Sunday, October 7, 2012

Rocks and Hard Places - Turkish Edition

I’ve just returned from Turkey and unless you’ve been living on Pluto, the four days of shelling by Syrian forces of Turkish towns, killing civilians, and counter-fire by the Turkish army is big news.  Turkey has warned that it is very close to war and the al-Assad regime must cease its attacks – or else.   The “or else” should be of concern to everyone because it is very clear that the Syrian regime is engaging in desperate measures to stay alive and attempting to provoke a war with Turkey in the hopes of destabilizing Turkey with the help of the PKK in the southeastern part of the country.

Turkey should not take the bait.
The Syrian army, consisting of little more than small units in the region and having lost control of large swathes of territory and border crossings, is in no condition to resist a Turkish assault.  It could be swept from the border area and would likely end up in a burning heap along the roads leading to Damascus.  That is not in the interests of Turkey for several reasons.

The first is that the Turkish economy is growing at 7% and has been doing so for a good part of the last decade.  A war puts the economy at serious risk of losing momentum, if not stopping growth altogether.  The towns along the Syrian border and the southeast in general had been booming until the Assad regime’s struggle for survival brought trade crashing to the ground.
Second, the PKK is under extraordinary pressure both militarily and politically. Turkey maintains military bases inside Iraq (much to Baghdad’s ineffective vocal objections) to counter PKK activities while at the same time Ankara has pursued a policy of inclusion for the Kurds within its borders.  A war puts political stability inside Turkey at risk, would energize the PKK and cause turmoil in large parts of eastern Turkey.

Third, Ankara is clearly aware of the geo-political problems in the region.  The Assad regime is allied with Iran, Iraq and Hezbollah in Lebanon.  Iran has invested considerable money and reputation into the fight – money it can ill afford to lose, not to mention losing the political advantages it has gained since the Iraq war.  Without Russian support, the Assad regime could not continue its policy of slaughter. Russia is a major trading partner of Turkey and furthermore, controls the politics of Armenia which impacts Turkey’s resource rich ally, Azerbaijan.
Fourth, Turkey cannot count on NATO for support.  Although it has the right under international law to defend itself, invoking Article 5 to bring in all of NATO is likely to go nowhere.  The US and Europe, with the probable exception of France, have no stomach for war in the region.  Syria is not Libya and military intervention by NATO – which is the default military organization – would trigger large asymmetrical responses by Iran and its surrogate Hezbollah that would affect Israel and the Gulf.  Turkey would be on its own.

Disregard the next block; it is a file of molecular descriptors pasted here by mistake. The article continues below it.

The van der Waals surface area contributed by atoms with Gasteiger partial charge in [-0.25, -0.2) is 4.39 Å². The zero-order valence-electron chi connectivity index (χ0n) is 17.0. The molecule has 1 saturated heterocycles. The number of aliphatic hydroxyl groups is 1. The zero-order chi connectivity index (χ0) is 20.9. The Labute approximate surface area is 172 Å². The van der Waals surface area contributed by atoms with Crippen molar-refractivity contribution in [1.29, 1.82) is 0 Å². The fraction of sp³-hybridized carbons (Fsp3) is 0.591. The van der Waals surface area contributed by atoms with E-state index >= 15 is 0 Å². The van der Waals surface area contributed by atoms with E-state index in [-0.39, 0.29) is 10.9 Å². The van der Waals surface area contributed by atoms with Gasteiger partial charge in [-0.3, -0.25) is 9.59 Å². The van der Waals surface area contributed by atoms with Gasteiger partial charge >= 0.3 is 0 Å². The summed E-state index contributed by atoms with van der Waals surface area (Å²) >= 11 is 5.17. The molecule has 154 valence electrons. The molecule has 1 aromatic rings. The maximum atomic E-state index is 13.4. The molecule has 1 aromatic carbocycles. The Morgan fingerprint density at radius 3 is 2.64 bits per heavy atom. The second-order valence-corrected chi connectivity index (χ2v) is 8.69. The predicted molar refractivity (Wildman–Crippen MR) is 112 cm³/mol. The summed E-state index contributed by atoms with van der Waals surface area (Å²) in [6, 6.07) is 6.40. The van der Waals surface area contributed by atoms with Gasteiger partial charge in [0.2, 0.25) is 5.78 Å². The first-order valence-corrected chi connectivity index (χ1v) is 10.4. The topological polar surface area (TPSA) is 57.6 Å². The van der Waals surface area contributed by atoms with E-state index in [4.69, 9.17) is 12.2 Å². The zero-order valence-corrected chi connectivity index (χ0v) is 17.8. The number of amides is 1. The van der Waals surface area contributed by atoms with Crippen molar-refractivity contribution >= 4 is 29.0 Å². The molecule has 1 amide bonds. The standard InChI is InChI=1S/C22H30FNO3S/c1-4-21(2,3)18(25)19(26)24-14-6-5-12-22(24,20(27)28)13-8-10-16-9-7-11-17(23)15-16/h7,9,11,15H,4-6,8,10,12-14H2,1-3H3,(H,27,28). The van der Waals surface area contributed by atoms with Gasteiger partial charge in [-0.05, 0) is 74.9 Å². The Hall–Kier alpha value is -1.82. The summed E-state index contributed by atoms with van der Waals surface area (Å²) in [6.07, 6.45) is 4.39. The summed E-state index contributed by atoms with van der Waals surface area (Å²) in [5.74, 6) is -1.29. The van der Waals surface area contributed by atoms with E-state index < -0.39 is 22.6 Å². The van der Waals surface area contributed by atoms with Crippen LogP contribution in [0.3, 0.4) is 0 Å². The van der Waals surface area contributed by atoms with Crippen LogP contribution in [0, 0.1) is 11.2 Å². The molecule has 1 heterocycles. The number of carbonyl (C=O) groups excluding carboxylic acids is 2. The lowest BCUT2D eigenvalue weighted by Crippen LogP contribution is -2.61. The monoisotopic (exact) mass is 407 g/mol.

A full scale border crossing, no doubt inflicting what would be crushing losses on the Syrian military, would have economic, social and political repercussions that cannot be predicted, but all of which can be described charitably as not good for Turkey.
The Turkish Parliament has voted in favour of a motion permitting the government to engage in cross-border raids on Syria and in the past few days, the Turkish military has moved additional tanks and mechanized units to the region hoping to send a message.  Prime Minister Erdoğan said yesterday “I am calling once more on the al-Assad regime and its supporters: Don’t dare to test Turkey’s patience,” adding that testing Turkey’s capacity for deterrence would be “a fatal mistake.”  The motion authorizing raids is not a blank check, however; more importantly, It was on the agenda in any event to renew the authorization for the Iraq bases targeting the PKK.  The timing is coincidental. Hopefully, Damascus will get the message.

Russian and Iranian support will not save al-Assad or his regime as rebels continue to seize territory and have failed to be dislodged from Homs, Aleppo or villages along the border with Turkey.  I don’t doubt that Turkey will launch cross-border missions to clear out Syrian military positions  if necessary – but they can be pushed back out of range without doing so and provide leverage so that  the rebel units in the area could take control. 
At the end of the day Turkey needs to show restraint – difficult under the type of provocation pursued by Damascus.  They are trapped between national interest and national honour.  But, Turkey has more to lose than gain if it unleashes its army.   

The Syrian civil war, now a sectarian one as well, will be a swamp which, once sucked into, will be difficult to escape.  Unfortunately, NATO and the West are tired of nation building and the UN is paralyzed by Russian pretensions of being a major power and Chinese fundamental principle of non-interference. Turkey is left with little choice but to deal with the situation that involves a civil war along hundreds of miles of its border and more than 100,000 refugees.  The rest of world will let Turkey sort this out and it does not have a lot of choices for maneuver.  One choice however – massive military intervention – should be avoided.

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